How buying a 3D printer can save you money

How buying a 3D printer can save you money

Obliterate the cost of consumer products with open hardware.

How buying a 3D printer can save you money
Image credits : 

Algot Runeman, CC BY-SA 4.0

If you're looking for free and open source designs to replicate on your desktop 3D printer, you have about two million choices.

Because the open source ethic is rooted so deeply in the 3D printing community, many of the consumer products you would normally buy are already among those millions of predesigned products. You can download the designs and save a lot of money. My group has shown in studies in both 2013 (on a self-built 3D printer) and 2017 (on an out-of-the box 3D printer) that peer-to-peer sharing prosumers (producing consumers) gain an incredible return on investment: > 100% at minimum and more likely ~1000% by 3D printing products to offset purchases only once a week.

Your "investment" in this case is an open source 3D printer derived from the RepRap (self-REPlicating RAPid prototyper). These open source 3D printers cost < $500 if you build one yourself or $1,250 to $2,500 if you buy one preassembled. Ebay has some for under $200.

Downloading a predesigned open source file and clicking print is pretty easy. Here I will lay out the steps you need to take to make a product no one has open sourced yet. In addition, I will show you how to make it for less than the sales tax on an equivalent commercial proprietary product.

In this article I'll share an example. My daughter recently started Nordic skate skiing, which means I needed a waxing rack. To get an idea of what that means see Steve Foreman's excellent how-to video on ski waxing. We went to the local outdoor sports store and the cost for a rack was a whopping $125. It was so expensive they had the box locked behind a glass display. All I needed to do, however, was see the basic physical makeup of the product to make a better one using the open source design method. To demonstrate the method, I'll walk through how I made my daughter a Wonder Woman themed set of ski wax racks for less than $5.

5 steps to leverage open source hardware. Obliterate the costs of consumer goods!

1. See if anyone has designed the product you want already. I recommend using Yeggi, which is a 3D printable search engine to find premade free designs. I knew there was at least one ski wax rack available because one of my Michigan Tech students had designed this excellent set of ski wax vices. Someone named Mosquito4 had made a complete skivise for downhill skiing as well. I didn't want a vice, however, I wanted a system for Nordic cross-country skis. It turns out that Jerry Trantow had made some Nordic ski wax table fittings if you already had a table. I didn't and just wanted to use the kitchen table, so I needed to make something new. Even though these designs were not exactly what I wanted they provided some good ideas on how I would do my design. To make it interesting I chose to design maximizing the printable components to minimize the cost.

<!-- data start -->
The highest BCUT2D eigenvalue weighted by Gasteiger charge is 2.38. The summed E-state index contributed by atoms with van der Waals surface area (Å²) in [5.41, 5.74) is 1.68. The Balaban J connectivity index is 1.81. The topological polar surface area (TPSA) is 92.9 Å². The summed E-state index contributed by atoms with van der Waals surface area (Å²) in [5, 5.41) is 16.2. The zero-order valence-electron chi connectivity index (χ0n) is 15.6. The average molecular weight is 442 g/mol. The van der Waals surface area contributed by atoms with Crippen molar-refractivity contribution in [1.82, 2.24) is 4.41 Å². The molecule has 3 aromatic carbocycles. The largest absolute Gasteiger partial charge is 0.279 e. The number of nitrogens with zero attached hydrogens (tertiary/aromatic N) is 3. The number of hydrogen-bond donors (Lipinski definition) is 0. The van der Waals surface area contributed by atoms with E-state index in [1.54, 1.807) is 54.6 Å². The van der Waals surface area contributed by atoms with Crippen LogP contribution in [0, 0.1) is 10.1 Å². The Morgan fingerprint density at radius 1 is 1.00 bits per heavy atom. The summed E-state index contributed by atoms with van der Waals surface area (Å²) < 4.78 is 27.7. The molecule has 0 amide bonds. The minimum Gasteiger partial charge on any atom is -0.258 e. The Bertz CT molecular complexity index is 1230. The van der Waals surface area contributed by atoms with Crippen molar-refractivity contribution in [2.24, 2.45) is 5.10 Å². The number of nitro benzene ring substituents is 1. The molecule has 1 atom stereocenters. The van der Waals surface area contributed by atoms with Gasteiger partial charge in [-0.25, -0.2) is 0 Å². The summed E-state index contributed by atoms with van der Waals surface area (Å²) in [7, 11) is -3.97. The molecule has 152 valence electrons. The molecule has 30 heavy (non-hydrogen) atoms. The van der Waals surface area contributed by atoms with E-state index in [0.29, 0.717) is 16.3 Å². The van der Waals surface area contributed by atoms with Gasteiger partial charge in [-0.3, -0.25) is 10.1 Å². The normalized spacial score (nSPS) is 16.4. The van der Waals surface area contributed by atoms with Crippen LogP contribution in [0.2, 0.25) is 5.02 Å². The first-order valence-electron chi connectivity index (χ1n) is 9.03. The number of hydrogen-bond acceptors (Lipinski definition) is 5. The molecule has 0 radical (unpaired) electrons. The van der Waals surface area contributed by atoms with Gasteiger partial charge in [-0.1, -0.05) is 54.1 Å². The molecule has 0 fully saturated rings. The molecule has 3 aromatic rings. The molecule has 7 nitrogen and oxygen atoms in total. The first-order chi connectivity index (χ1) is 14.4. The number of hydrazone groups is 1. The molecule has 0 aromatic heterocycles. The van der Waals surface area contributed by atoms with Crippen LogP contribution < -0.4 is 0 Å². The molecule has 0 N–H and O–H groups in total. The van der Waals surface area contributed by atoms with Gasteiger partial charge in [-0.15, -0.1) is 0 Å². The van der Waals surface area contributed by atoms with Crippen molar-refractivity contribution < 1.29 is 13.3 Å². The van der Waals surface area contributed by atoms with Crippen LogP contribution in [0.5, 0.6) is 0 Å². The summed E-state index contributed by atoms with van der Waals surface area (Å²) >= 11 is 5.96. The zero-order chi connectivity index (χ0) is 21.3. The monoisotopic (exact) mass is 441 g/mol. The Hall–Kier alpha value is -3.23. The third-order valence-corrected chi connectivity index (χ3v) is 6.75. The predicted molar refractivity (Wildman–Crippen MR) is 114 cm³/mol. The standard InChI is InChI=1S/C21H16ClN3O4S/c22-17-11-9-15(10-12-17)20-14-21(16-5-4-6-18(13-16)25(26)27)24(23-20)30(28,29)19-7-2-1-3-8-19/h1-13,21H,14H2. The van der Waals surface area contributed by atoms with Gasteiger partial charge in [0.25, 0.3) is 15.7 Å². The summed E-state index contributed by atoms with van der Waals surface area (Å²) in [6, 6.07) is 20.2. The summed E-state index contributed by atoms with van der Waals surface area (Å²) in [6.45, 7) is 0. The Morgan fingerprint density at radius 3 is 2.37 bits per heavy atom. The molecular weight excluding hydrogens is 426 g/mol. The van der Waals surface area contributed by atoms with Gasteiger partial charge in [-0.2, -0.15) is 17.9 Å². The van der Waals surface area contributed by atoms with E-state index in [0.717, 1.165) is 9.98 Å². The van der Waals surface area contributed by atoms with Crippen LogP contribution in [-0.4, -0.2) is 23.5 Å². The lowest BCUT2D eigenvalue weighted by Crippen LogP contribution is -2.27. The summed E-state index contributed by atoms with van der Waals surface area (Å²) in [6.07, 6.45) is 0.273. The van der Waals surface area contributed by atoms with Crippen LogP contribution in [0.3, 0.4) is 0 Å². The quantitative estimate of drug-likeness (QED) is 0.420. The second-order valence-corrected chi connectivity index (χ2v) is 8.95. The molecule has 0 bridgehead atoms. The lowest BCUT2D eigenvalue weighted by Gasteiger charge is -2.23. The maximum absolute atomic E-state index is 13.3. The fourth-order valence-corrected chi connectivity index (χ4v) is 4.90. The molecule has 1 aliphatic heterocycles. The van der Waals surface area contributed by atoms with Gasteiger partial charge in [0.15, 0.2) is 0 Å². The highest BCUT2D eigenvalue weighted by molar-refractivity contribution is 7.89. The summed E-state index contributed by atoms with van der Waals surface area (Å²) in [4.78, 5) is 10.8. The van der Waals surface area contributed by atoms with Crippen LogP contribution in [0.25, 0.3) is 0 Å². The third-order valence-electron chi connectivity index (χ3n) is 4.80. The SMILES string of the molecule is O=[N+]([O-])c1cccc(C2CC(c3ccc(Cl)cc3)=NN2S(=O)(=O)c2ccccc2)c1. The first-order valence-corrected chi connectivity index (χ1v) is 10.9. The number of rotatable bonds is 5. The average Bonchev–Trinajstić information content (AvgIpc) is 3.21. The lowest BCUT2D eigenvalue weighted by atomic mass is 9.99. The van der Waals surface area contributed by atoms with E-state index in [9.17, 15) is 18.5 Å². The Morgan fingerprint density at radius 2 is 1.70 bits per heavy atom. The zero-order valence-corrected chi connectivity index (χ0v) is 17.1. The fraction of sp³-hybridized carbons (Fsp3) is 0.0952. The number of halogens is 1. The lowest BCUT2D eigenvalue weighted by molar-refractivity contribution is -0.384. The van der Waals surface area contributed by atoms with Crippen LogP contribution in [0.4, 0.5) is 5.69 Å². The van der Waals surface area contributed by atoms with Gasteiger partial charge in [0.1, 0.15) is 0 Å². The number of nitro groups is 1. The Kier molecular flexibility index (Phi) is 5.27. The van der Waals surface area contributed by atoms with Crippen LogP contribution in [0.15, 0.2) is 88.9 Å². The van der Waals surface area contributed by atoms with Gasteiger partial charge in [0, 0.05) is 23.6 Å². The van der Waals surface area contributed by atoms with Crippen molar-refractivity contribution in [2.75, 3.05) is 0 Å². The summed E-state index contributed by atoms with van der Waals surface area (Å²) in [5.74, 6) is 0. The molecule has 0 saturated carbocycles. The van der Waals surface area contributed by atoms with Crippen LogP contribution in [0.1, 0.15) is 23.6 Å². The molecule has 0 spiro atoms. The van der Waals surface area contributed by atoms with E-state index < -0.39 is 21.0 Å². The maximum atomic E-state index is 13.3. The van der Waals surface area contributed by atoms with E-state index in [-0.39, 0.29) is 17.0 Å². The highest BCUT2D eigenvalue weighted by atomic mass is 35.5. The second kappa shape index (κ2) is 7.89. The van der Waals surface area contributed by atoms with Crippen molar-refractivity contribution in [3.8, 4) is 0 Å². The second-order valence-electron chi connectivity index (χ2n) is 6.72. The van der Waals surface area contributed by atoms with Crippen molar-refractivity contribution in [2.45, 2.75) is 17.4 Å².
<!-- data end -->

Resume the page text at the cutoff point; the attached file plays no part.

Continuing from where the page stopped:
2. Stand on the shoulders of giants and use similar designs for components of what you want. If no one has yet made what you want, then see if they have made anything similar. In my case, I needed some C-clamps or G-clamps to hold the skis to the kitchen table. It turns out Johann Joe had made and shared some pretty nice fully printable ones. Unfortunately, Johann only shared the STLs (STL stands for the STereoLithography CAD software file format). These are the files you need to print with and represent the outer surface of a 3D object. Ideally, he would have shared the source code for the design using an open source CAD package to make the design, but, no matter, most CAD packages allow you to edit the STL as well.

3. Use an open source CAD package like OpenSCAD to adapt the design for your needs. I can't say enough good things about OpenSCAD and the good people that have contributed to the code base and free tutorials. It is a powerful, parametric script-based CAD package. What this means is that it allows you to computer code 3D objects. If you know a little bit of coding, you will be right at home with OpenSCAD. I took some measurements of my daughter's skis to ensure customized designs. All measurements in OpenSCAD are in millimeters. I used the import command to bring the core part of Johann's G-clamp into OpenSCAD, and then because I wanted this to look nice I also used a round-edged cube library created by P. Towalski to build up the parts I wanted.

I made three clamps, the middle one that holds the ski by the standard binding and two tilting holders. The middle holder is the only one with any metal. I found the metal wire I needed from a broken clothes hanger from that same daughter's closet. I was careful to make all the parts easy to print from the surface of the print bed while minimizing overhangs. This meant that same middle piece needed to be in two parts. I did this because I wanted to minimize the use of plastic (you can do overhangs even with a single-nozzle 3D printer, but then you waste plastic building up support and have to spend time cleaning up your parts afterwards). Here I had the ugly overhang hidden in the square hole of the middle piece.